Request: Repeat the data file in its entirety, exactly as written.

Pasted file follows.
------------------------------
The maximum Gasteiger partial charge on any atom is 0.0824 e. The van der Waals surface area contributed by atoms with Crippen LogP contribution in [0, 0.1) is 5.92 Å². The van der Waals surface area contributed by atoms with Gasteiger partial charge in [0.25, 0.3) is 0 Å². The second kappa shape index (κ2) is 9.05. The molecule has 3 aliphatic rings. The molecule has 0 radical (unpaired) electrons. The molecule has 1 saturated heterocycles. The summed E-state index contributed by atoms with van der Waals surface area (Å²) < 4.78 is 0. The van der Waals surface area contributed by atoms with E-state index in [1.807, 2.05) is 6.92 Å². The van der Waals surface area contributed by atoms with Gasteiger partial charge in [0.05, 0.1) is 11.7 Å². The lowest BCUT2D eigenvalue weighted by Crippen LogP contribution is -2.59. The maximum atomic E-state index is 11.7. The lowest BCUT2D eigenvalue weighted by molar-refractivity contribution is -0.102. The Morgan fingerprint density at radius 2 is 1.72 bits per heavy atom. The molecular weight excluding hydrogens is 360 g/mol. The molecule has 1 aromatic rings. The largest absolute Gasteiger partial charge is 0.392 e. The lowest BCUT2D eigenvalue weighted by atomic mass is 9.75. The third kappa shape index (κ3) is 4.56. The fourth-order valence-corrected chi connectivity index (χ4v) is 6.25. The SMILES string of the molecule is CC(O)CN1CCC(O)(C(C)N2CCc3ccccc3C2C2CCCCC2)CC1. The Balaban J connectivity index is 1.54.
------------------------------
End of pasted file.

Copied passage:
The maximum Gasteiger partial charge on any atom is 0.0824 e. The van der Waals surface area contributed by atoms with Crippen LogP contribution in [0, 0.1) is 5.92 Å². The van der Waals surface area contributed by atoms with Gasteiger partial charge in [0.25, 0.3) is 0 Å². The second kappa shape index (κ2) is 9.05. The molecule has 3 aliphatic rings. The molecule has 0 radical (unpaired) electrons. The molecule has 1 saturated heterocycles. The summed E-state index contributed by atoms with van der Waals surface area (Å²) < 4.78 is 0. The van der Waals surface area contributed by atoms with E-state index in [1.807, 2.05) is 6.92 Å². The van der Waals surface area contributed by atoms with Gasteiger partial charge in [0.05, 0.1) is 11.7 Å². The lowest BCUT2D eigenvalue weighted by Crippen LogP contribution is -2.59. The maximum atomic E-state index is 11.7. The lowest BCUT2D eigenvalue weighted by molar-refractivity contribution is -0.102. The Morgan fingerprint density at radius 2 is 1.72 bits per heavy atom. The molecular weight excluding hydrogens is 360 g/mol. The molecule has 1 aromatic rings. The largest absolute Gasteiger partial charge is 0.392 e. The lowest BCUT2D eigenvalue weighted by atomic mass is 9.75. The third kappa shape index (κ3) is 4.56. The fourth-order valence-corrected chi connectivity index (χ4v) is 6.25. The SMILES string of the molecule is CC(O)CN1CCC(O)(C(C)N2CCc3ccccc3C2C2CCCCC2)CC1. The Balaban J connectivity index is 1.54.